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We Have Met the Enemy and He Is Us: A Better World by Marcus Sakey

With his Brilliance series, suspense writer Marcus Sakey is doing for adult science fiction what Suzanne Collins did for YA science fiction in the Hunger Games books and George R.R. Martin did for epic fantasy with Game of Thrones: He’s making it accessible to people who aren’t fans of those genres.

A  Better World

A Better World, A Better Book

Actually, I’m hesitant even to tell you that the Brilliance series is science fiction because you may decide not to read it on that basis alone, so try not thinking of it as science fiction. Think of it as a series of suspense novels that will have spectacular special effects when they get made into movies. The words “science fiction” create certain expectations in people’s minds, like starships and latex-faced aliens, and you won’t find any of that in Sakey’s work.

What you will find, as I discussed in my review of the first book in the Brilliance series — appropriately entitled Brilliance — is lean, muscular, intelligent prose with interesting characters and deftly executed plot twists. For those of you tired of the all-too-often bloated prose of fantasy writers like George R.R. Martin and Stephen King (both of them excellent authors who just never got the message that less can sometimes be more), you’ll find Sakey’s tight plotting and no-words-wasted descriptions a refreshing change. And if you’ve read the first book in the Brilliance series, you’ll be thrilled to discover that, after a somewhat slow opening caused mostly by the addition of some new viewpoint characters, A Better World is not only as good a book as the first in the series but actually a better one. The second half of this book is one of the most gripping thrillers I’ve read in recent years and Sakey sets up the third book in the series — yes, this is going to be at least a trilogy — so perfectly that I’m already wishing he’d finish it already and put it on Amazon, because I really don’t want to wait as long for it as I’ve been waiting for new books in George R.R. Martin’s A Song of Ice and Fire series. Fortunately, not only is Sakey a less verbose writer than Martin but a faster one.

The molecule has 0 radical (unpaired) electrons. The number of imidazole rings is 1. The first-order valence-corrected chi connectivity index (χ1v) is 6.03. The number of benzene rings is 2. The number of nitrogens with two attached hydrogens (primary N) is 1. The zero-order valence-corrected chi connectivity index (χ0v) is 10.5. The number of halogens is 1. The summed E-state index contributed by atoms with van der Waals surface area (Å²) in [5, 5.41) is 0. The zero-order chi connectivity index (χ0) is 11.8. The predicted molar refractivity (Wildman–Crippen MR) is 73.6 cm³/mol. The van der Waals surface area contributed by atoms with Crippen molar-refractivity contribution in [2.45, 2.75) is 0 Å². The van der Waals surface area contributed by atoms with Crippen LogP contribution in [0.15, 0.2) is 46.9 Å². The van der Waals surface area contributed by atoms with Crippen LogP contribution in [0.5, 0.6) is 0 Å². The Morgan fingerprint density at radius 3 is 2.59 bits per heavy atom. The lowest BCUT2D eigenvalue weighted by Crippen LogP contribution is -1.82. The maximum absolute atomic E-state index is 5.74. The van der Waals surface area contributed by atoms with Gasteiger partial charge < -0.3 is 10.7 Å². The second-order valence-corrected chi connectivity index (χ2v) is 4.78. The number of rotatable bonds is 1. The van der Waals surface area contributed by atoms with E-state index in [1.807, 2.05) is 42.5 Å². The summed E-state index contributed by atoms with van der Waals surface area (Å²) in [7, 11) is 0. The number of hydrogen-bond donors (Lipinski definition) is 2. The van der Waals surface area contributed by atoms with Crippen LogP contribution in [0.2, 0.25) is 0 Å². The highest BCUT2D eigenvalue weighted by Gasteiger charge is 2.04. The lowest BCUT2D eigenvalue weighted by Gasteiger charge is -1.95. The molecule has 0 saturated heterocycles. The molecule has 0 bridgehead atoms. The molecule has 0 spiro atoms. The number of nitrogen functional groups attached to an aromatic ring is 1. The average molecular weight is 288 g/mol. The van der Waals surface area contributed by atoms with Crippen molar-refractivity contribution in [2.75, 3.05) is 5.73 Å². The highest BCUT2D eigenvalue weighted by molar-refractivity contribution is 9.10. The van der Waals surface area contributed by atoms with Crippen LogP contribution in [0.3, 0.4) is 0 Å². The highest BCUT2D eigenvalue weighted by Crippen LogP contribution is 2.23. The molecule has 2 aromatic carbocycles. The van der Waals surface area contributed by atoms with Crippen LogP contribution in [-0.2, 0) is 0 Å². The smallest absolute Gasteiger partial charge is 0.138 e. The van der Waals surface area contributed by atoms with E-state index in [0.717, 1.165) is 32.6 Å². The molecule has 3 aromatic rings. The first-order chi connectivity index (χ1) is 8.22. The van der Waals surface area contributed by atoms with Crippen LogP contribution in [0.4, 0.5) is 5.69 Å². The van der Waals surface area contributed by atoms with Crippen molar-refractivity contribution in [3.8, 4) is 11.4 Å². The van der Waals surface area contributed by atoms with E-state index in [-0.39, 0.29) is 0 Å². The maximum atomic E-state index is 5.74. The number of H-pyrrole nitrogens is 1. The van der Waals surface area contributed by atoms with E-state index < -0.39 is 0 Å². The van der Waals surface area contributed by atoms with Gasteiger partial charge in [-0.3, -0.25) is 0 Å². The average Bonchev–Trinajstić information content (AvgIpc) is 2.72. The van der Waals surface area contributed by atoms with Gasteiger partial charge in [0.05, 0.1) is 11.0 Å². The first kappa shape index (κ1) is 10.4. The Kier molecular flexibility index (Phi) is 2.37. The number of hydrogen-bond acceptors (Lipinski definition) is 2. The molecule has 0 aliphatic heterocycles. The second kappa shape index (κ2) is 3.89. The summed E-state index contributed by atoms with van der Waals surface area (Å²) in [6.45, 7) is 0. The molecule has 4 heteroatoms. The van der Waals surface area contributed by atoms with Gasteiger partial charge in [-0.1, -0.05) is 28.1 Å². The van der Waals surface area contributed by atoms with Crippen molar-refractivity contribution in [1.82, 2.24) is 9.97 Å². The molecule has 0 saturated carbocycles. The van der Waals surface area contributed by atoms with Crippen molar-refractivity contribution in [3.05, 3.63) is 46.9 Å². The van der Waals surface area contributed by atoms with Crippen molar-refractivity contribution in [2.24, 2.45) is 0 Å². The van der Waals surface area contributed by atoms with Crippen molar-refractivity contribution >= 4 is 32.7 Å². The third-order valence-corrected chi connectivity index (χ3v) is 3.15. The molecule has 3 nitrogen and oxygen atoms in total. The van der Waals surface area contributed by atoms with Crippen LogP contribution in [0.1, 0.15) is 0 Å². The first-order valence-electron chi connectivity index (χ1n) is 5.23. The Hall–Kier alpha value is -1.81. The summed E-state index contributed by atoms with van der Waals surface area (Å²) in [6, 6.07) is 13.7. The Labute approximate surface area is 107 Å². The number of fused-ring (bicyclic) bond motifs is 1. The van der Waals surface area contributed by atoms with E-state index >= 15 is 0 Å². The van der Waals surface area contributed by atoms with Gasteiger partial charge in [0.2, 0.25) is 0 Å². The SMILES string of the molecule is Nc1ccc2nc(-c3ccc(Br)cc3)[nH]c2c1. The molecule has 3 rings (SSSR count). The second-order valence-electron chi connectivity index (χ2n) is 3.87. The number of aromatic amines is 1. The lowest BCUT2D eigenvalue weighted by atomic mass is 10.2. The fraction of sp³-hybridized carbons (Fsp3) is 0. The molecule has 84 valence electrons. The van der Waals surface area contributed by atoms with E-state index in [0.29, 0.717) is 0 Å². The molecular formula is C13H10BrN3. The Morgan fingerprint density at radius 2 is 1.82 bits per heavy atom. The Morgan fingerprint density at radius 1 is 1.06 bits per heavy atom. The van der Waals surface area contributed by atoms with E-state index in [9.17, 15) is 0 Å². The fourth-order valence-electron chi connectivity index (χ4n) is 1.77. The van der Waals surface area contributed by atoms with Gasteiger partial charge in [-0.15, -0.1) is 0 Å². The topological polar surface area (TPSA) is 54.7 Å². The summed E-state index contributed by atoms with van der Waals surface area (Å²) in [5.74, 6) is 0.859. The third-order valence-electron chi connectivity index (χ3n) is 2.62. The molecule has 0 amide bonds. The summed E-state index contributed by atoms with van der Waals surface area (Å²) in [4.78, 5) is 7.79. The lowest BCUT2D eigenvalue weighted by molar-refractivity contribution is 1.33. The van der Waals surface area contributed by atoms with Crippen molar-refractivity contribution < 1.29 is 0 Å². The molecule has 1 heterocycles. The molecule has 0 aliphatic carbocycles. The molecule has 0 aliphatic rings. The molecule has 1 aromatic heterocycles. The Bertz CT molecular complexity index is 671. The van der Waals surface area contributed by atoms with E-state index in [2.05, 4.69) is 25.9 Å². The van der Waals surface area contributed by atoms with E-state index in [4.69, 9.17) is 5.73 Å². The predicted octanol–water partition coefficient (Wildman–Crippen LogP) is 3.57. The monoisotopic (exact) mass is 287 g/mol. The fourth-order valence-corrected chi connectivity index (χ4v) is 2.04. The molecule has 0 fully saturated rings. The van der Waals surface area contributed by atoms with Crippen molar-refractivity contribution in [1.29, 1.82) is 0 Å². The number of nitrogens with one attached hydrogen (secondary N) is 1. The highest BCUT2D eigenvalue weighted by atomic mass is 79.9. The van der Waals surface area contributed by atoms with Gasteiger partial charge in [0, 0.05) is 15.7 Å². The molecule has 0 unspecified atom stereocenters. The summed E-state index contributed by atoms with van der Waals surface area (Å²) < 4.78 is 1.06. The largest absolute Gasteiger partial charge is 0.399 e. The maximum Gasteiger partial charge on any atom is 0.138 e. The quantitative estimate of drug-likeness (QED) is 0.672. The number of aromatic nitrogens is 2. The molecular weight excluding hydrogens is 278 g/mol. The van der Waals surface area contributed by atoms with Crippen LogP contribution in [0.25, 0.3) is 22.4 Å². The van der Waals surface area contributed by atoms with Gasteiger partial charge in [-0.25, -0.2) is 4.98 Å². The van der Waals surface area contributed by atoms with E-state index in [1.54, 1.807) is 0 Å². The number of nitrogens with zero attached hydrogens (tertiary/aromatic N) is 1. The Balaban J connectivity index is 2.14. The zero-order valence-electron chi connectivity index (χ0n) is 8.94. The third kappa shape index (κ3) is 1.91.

In A Better World, the protagonist is once again government agent Nick Cooper, but he’s on leave from his job with the DAR, having developed serious doubts about their mission to keep watch on so-called brilliants, super-intelligent mutants of which Cooper is one. (If you’ve read the first book, you’ll know why Cooper is having doubts.) That doesn’t mean he’s sitting on his hands, though. He’s offered a job as a presidential adviser and he takes it, because he thinks brilliants deserve a voice in the White House. So, fortunately, does the president. Alas, this makes Cooper some powerful enemies, because not everybody who works in the West Wing is exactly who they seem to be, no matter how nice they all seemed during those seven years Martin Sheen spent as the PoTUS.

Cooper also returns to the city of Tesla, high in the Colorado Rockies, a town designed especially for brilliants to live in and therefore seen as a threat to normal humans by certain political advisers who want the president to take executive action of a particularly dangerous kind. As Sakey winds the plot tighter and tighter, the story heads into Tom Clancy political thriller territory, the kind where the fate of nations hangs in balance. Though several of Sakey’s characters are human beings that the reader feels deeply about, the climactic scenes of this novel involve a spectacular situation that I wouldn’t dream of spoiling for you.

I don’t want to go into more details about the plot because you shouldn’t be reading this review. You should be reading the book. You can buy the e-book for $5 from Amazon.com and it’s worth three times that much. Then again, you might want to wait until the third novel is out so that you can binge-read them in sequence, but I don’t have that kind of patience. Once I’d read the first book, I knew I’d read the second one the day it came out — and I did. (It’s taken me a while to review it, though. Life keeps getting in the way.) If you’ve read the first book, you should read this one as soon as you possibly can. You won’t regret it.